It’s another idea pulled from the 2000 Rumsfeld report, one that fell by the wayside after the 9/11 attacks led to wars in Afghanistan and Iraq. Rogers and his cosponsor, Rep. Jim Cooper, D-Tenn., say the Air Force is shorting space operations of funding and other resources because of its “fighter pilot culture.” (Service officials disagree, vehemently.)
"Space professionals are not managed in a holistic manner within the Air Force,” said Rogers, the chair of the House Armed Services Strategic Forces subcommittee. “There is no formal Air Force space career field outside of space operations and a real cultural problem where rated pilots are prioritized and promoted above space professionals. Only two hours in each of the year-long Air Command and Staff College are dedicated to space, and we can't fill senior billets at Air Force Space and Missiles Systems Center. Protecting, prioritizing and promoting space professionals is best done within a Space Corps."
The Air Force space debate is unlikely to affect the Army in the short term.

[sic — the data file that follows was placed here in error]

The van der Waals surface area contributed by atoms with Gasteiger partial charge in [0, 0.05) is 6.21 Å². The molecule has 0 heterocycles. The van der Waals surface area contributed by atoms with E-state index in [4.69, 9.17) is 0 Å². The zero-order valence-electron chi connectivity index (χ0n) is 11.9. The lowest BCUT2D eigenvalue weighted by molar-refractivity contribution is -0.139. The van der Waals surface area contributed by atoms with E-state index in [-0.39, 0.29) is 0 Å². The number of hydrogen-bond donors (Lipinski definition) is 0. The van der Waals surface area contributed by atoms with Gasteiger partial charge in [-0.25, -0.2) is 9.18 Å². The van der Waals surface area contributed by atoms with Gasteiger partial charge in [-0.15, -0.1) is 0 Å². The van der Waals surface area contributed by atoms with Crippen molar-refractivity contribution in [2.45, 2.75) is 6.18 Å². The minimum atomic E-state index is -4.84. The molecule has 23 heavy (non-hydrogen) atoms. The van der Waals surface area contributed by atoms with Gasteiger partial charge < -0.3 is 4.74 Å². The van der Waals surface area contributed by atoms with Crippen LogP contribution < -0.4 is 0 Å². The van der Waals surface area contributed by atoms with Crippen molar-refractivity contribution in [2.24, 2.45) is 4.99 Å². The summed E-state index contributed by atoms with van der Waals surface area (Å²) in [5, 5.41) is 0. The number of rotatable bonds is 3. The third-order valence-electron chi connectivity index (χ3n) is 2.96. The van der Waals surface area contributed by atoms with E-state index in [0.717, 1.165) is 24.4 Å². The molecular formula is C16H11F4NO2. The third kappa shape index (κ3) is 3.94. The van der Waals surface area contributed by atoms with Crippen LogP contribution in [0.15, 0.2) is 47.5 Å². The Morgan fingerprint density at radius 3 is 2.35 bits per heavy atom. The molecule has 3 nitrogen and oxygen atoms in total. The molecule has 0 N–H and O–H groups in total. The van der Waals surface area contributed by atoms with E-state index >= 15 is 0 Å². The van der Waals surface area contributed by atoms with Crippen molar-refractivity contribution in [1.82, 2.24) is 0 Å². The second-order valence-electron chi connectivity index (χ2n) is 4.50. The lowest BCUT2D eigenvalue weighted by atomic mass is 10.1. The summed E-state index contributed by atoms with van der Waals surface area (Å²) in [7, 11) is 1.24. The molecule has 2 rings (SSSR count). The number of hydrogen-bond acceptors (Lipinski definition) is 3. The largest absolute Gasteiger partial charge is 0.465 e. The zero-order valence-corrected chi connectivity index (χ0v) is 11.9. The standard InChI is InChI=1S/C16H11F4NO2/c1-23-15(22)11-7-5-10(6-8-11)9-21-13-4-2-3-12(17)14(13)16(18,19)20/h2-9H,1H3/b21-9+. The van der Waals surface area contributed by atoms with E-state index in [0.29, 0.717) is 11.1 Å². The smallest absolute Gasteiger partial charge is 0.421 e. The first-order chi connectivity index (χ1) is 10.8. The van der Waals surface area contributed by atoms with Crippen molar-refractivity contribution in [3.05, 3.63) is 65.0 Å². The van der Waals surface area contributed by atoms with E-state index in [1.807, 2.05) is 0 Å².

"The Space Corps proposal lets the Air Force design the details of the Corps, subject to congressional approval,” said Cooper, Rogers’ Democratic counterpart on Strategic Forces. “Our intention is not to disturb the Army's or Navy's current efforts but to invigorate the Air Force, which has always had the dominant space authority."
But if the space corps proposal passes — it’s not in the Senate version of the defense bill — it could be just an intermediate step to a larger transformation of the entire military’s space operations. Long-term, Rogers envisions the Space Corps maturing into its own separate force, the way the Air Force developed and then split from the U.S. Army Air Forces.
And if that happens, this separate space force might absorb many of the other services’ space operators. For the Army, that could mean fewer FA40 officers — but not necessarily a smaller Space Cadre.
“It is encouraging to see the growth in the Army Space Cadre,” said Micah Walter-Range, who leads research and analysis at the Space Foundation. “Regardless of whether a Space Corps is established, all U.S. military services rely on space and will continue to need personnel who are trained to use space in support of national security.”